Today, I’m going to tell you the story of a man that has now sued the same employer four times.
It’s a bit like the Buffalo Bills of employment litigation, except the plaintiff here hasn’t suffered a fourth defeat…yet.
Fake Don Beebe and the Four Lawsuits.
For purposes of today’s blog post, I’ll refer to the plaintiff in this recent federal court decision as Don Beebe, one of the members of the Buffalo Bills teams that lost four straight Super Bowl.
(The plaintiff is not actually Don Beebe.)
Fake Don Beebe was a former teacher in a Kansas school district, where he taught for about 16 years. During that time, he received several bad evaluations, was transferred from coaching girls’ basketball based on a report of inappropriate sexual conduct, and was discharged as a boys’ coach due to performance issues.
And, unlike the real Don Beebe, Fake Don Beebe was litigious.
Lawsuit #1 (1991): Fake Don Beebe sues the school district for race discrimination and retaliation. He lost, and the court ordered him to pay attorney fees.
In 2000, Fake Don Beebe submitted an application to the school district for teaching and coaching jobs, but he wasn’t considered for re-hire because of his past employment record with the school district.
Lawsuit #2 (2004): Fake Don Beebe sues the school district for race discrimination and retaliation. He lost (and lost the appeal too.)
Five years later, in the summer and fall of 2009, Fake Don Beebe applied for three positions with the school district: head coach, substitute teacher, and special education teacher. Plaintiff and his lawyer met with the school district’s superintendent, lawyer, and a board member. The lawyer frowned on hiring someone with a prior allegation involving sexual incident with a student, so the school district passed.
Lawsuit #3 (2010): Fake Don Beebe — stop if you’ve heard this one before — sues the school district for race discrimination and retaliation. He lost (and lost the appeal too.)
On July 15, 2016, Fake Don Beebe submits an online application for an open position as a substitute teacher. And, here’s where things go a little bit differently. Fake Don Beebe interviewed with someone who did not know his history with the school district. Notwithstanding, the school district selected someone else for the position.
Undeterred, the following month, Fake Don Beebe interviewed with another school official who did not know that Fake Don Beebe had previously worked for the district. After the interview, she referred his application to the district’s Human Resources department.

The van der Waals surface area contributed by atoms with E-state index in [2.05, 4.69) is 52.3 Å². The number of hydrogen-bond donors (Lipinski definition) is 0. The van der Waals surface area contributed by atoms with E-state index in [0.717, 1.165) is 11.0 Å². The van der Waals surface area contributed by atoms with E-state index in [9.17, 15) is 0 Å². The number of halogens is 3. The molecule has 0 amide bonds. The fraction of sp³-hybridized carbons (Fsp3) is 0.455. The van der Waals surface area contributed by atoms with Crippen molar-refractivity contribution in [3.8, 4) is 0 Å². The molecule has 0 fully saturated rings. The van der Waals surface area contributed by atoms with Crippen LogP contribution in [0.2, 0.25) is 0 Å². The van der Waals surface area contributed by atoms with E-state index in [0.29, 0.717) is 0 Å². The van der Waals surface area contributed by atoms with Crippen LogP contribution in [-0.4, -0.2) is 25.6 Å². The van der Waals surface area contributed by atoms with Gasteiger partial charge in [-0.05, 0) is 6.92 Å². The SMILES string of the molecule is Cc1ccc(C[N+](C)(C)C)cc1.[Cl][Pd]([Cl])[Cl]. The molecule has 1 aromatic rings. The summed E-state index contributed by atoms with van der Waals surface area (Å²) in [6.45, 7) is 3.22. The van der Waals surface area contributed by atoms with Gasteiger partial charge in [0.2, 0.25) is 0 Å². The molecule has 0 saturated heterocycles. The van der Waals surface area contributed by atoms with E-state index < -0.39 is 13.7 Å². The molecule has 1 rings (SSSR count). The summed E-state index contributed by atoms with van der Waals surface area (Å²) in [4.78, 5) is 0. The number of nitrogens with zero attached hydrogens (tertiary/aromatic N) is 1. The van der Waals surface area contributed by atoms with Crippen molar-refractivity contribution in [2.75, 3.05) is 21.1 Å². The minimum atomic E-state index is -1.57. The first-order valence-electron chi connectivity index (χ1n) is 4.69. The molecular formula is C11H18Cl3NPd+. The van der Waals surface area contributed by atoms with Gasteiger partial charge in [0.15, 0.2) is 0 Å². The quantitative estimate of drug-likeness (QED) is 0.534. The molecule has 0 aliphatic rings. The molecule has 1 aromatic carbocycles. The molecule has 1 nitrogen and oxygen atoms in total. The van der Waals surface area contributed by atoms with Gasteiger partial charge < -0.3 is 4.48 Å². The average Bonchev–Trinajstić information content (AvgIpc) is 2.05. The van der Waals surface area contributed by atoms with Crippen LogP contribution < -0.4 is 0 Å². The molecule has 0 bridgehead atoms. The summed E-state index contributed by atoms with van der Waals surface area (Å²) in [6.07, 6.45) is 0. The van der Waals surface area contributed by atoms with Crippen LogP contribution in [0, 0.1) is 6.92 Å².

Except, once Fake Don Beebe’s application reached Human Resources, it advised that Fake Don Beebe was not eligible for rehire due to his job performance.
Lawsuit #4 (2017): Fake Don Beebe sues the school district for race discrimination and retaliation.
Did Fake Don Beebe finally chase down his Fake Leon Lett?
(As an aside, I couldn’t find any Dallas Cowboys Super Bowl highlights from the last 20 years on YouTube. I wonder why. But, I digress…)
Last week, a Kansas federal court ruled that Fake Don Beebe could continue to pursue his claims for now. Why? Because the defendant was unable to establish that any of the prior three lawsuits completely extinguished Fake Don Beebe’s claims of race discrimination and retaliation:
Unlike plaintiff’s prior lawsuits, this lawsuit stems, at least in part, from plaintiff’s application for a specific, open position in this district and defendant’s particular hiring decision for that position….Dr. Harrington rejected plaintiff’s application after comparing his candidacy with another candidate whom she allegedly deemed more qualified. The record is also not clear whether Human Resources rejected plaintiff’s efforts to obtain employment as a substitute teacher based on the 2001 no-rehire policy or based more generally on plaintiff’s prior job performance and an updated, independent assessment of that performance. Under these facts, defendant has not shown how plaintiff’s claims reasonably could have been brought in one of plaintiff’s prior lawsuits.
What I didn’t tell you was that the school district tried to dismiss the fourth lawsuit before the parties had taken any discovery. The school will get a second bite at the apple after discovery. So, Fake Don Beebe still has a long road ahead of him to prevail on his employment claims.
Will he chase down his Fake Leon Lett?
Try not to let the suspense consume you.